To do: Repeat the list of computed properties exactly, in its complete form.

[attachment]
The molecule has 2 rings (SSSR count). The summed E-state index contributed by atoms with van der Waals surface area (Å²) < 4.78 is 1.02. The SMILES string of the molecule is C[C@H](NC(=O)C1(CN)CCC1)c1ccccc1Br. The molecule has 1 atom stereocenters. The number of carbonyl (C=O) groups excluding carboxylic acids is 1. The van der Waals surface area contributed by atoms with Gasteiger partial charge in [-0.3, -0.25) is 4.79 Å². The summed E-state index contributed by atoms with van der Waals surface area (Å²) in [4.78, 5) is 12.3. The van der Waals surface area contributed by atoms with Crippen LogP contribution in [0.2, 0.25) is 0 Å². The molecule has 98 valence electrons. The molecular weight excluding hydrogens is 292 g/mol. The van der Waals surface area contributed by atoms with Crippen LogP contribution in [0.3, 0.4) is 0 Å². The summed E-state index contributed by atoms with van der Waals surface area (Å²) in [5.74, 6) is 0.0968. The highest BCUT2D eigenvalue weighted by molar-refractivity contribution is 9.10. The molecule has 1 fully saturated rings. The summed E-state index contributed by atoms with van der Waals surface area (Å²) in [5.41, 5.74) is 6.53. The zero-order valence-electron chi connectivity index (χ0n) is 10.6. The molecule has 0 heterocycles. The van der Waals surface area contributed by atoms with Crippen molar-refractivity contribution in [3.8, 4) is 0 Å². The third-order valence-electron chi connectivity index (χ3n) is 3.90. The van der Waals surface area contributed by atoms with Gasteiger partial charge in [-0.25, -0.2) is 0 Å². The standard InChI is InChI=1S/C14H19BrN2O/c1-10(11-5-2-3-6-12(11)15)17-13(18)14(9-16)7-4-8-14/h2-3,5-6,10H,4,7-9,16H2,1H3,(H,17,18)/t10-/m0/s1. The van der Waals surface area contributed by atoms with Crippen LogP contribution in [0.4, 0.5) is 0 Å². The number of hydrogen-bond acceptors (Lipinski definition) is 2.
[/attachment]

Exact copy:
The molecule has 2 rings (SSSR count). The summed E-state index contributed by atoms with van der Waals surface area (Å²) < 4.78 is 1.02. The SMILES string of the molecule is C[C@H](NC(=O)C1(CN)CCC1)c1ccccc1Br. The molecule has 1 atom stereocenters. The number of carbonyl (C=O) groups excluding carboxylic acids is 1. The van der Waals surface area contributed by atoms with Gasteiger partial charge in [-0.3, -0.25) is 4.79 Å². The summed E-state index contributed by atoms with van der Waals surface area (Å²) in [4.78, 5) is 12.3. The van der Waals surface area contributed by atoms with Crippen LogP contribution in [0.2, 0.25) is 0 Å². The molecule has 98 valence electrons. The molecular weight excluding hydrogens is 292 g/mol. The van der Waals surface area contributed by atoms with Crippen LogP contribution in [0.3, 0.4) is 0 Å². The summed E-state index contributed by atoms with van der Waals surface area (Å²) in [5.74, 6) is 0.0968. The highest BCUT2D eigenvalue weighted by molar-refractivity contribution is 9.10. The molecule has 1 fully saturated rings. The summed E-state index contributed by atoms with van der Waals surface area (Å²) in [5.41, 5.74) is 6.53. The zero-order valence-electron chi connectivity index (χ0n) is 10.6. The molecule has 0 heterocycles. The van der Waals surface area contributed by atoms with Crippen molar-refractivity contribution in [3.8, 4) is 0 Å². The third-order valence-electron chi connectivity index (χ3n) is 3.90. The van der Waals surface area contributed by atoms with Gasteiger partial charge in [-0.25, -0.2) is 0 Å². The standard InChI is InChI=1S/C14H19BrN2O/c1-10(11-5-2-3-6-12(11)15)17-13(18)14(9-16)7-4-8-14/h2-3,5-6,10H,4,7-9,16H2,1H3,(H,17,18)/t10-/m0/s1. The van der Waals surface area contributed by atoms with Crippen LogP contribution in [0.4, 0.5) is 0 Å². The number of hydrogen-bond acceptors (Lipinski definition) is 2.